Interview: Rare earth leader Frontier Rare Earths on track to deliver Pre-Feasibility Study in 2014
James Kenny, CEO of Frontier Rare Earths (‘Frontier’, TSX: FRO), a rare earth play in South Africa, spoke to Tracy Weslosky, Publisher and Editor-in-Chief of InvestorIntel about the Zandkopsdrift rare earth element project in the Northern Cape Province of South Africa. Frontier is currently focused on completing a pre-feasibility study for an area in Zandkopsdrift in partnership with the Korea Resources Corporation (KORES). KORES holds a 10% interest in the Zandkopsdrift project. It also has rights to offtake and 10% of production in a deal that has made Frontier one of the few junior rare earth miners to have secured a strategic partnership.
Frontier has also clearly identified the main ore, monazite, from which it will extract its rare earth products. Monazite offers well known and cost effective processing possibilities because the ore contains cerium, neodymium, praseodymium and lanthanum. Kenny said that “all studies completed and we are performing metallurgical test programs, which should be ready by end of Q1, 2014”. Kenny pointed out that the project is very economically viable. Indeed, Zandkopsdrift will certainly be one of the first of the various rare earth companies that have emerged in recent years to start producing high quality separated rare earth products outside of China at a projected 20,000 tons/year.
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Kenny noted that the preliminary economic assessment published in 2012 projected 900 million dollar capital cost for the plant construction is actually efficient considering the net present value to Frontier of 3.6 billion dollars. “Project finance will be difficult and securing of capital will be a challenge but Frontier has put together a compelling investment prospect, based on low capital and operating costs at Zandkopsdrift are significantly lower than in many other rare earth projects” and it can be assumed that the labor costs will be lower compared to North America while its open pit mining makes it cheaper than underground mining and Kenny notes that “two projects with the same capital costs can have fundamentally different economics”, which means that a number of factors must be considered to evaluate cost effectiveness.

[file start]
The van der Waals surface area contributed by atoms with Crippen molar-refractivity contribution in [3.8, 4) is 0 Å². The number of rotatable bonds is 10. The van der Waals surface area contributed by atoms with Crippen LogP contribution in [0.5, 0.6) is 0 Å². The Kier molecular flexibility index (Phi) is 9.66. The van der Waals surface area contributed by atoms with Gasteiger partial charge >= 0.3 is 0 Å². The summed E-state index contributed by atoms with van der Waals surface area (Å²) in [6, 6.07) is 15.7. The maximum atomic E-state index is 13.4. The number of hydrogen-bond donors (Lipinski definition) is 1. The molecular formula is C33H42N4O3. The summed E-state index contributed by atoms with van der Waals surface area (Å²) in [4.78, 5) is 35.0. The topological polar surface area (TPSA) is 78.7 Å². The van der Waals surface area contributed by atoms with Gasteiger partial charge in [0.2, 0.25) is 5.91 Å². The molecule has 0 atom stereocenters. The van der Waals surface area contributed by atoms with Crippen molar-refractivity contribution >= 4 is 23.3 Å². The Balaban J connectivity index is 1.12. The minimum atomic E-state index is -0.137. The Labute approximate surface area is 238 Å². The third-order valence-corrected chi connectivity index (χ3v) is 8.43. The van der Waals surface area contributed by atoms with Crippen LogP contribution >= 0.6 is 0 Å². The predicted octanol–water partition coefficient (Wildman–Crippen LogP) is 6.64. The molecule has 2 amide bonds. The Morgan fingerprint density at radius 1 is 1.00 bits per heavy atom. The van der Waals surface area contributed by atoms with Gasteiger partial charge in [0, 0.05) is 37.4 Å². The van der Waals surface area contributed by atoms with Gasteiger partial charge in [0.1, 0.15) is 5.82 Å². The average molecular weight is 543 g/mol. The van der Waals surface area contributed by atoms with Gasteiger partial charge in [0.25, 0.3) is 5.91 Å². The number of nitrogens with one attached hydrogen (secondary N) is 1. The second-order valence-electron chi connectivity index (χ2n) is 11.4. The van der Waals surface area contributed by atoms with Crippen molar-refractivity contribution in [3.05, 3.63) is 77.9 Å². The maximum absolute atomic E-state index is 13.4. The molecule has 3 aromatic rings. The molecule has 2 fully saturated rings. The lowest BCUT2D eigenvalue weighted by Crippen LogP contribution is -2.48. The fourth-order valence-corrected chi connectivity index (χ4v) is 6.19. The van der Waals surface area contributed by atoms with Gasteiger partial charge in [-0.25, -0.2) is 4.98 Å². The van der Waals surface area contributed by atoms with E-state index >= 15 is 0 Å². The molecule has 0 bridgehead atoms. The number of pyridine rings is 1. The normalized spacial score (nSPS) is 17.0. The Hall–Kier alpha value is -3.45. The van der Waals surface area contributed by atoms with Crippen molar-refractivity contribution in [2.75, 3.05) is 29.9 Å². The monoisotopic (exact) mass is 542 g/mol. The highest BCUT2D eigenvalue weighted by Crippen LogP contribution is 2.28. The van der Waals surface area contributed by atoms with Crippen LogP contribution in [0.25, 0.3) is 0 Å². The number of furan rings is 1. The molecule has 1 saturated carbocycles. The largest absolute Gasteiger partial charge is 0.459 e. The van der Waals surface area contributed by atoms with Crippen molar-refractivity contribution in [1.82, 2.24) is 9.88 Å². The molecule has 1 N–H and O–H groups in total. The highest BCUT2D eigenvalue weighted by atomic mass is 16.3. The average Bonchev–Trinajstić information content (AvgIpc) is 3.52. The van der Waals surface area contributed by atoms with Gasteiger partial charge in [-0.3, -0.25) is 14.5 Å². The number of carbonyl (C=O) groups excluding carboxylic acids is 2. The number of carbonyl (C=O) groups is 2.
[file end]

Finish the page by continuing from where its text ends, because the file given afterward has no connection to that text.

In Q2, metallurgical testing work will be completed leading to pre-feasibility study in Q3 and the definitive feasibility study starting at the end of Q3 and lasting for the next 9 months. What will the market conditions be? “Nobody really knows –said Kenny – but if capital requirements are removed, construction timeframe for the separation plant will be two years and commencement of production in 2017”. Moreover, the important consideration in rare earth projects is to identify the ones with deposits in accessible locations and near critical infrastructure: “we will need a reasonable volume of water …we have assumed that we will not be accessing groundwater but rely on a reverse osmosis desalination plant and pump the water to Zandkopsdrift, 35 km away”, said Kenny. As for the rare earth separation plant, it is not something you would normally associate with mining; essentially it is a chemical plant, which should ideally be developed in an industrial setting where you have even greater infrastructure requirements.
In this regard, Kenny concludes that “we are again quite fortunate that there is the coastal town of Saldanha Bay where we will set up our separation plant and we are very well serviced by transportation and infrastructure”.
Disclaimer: Frontier Rare Earths is an advertorial member of InvestorIntel.
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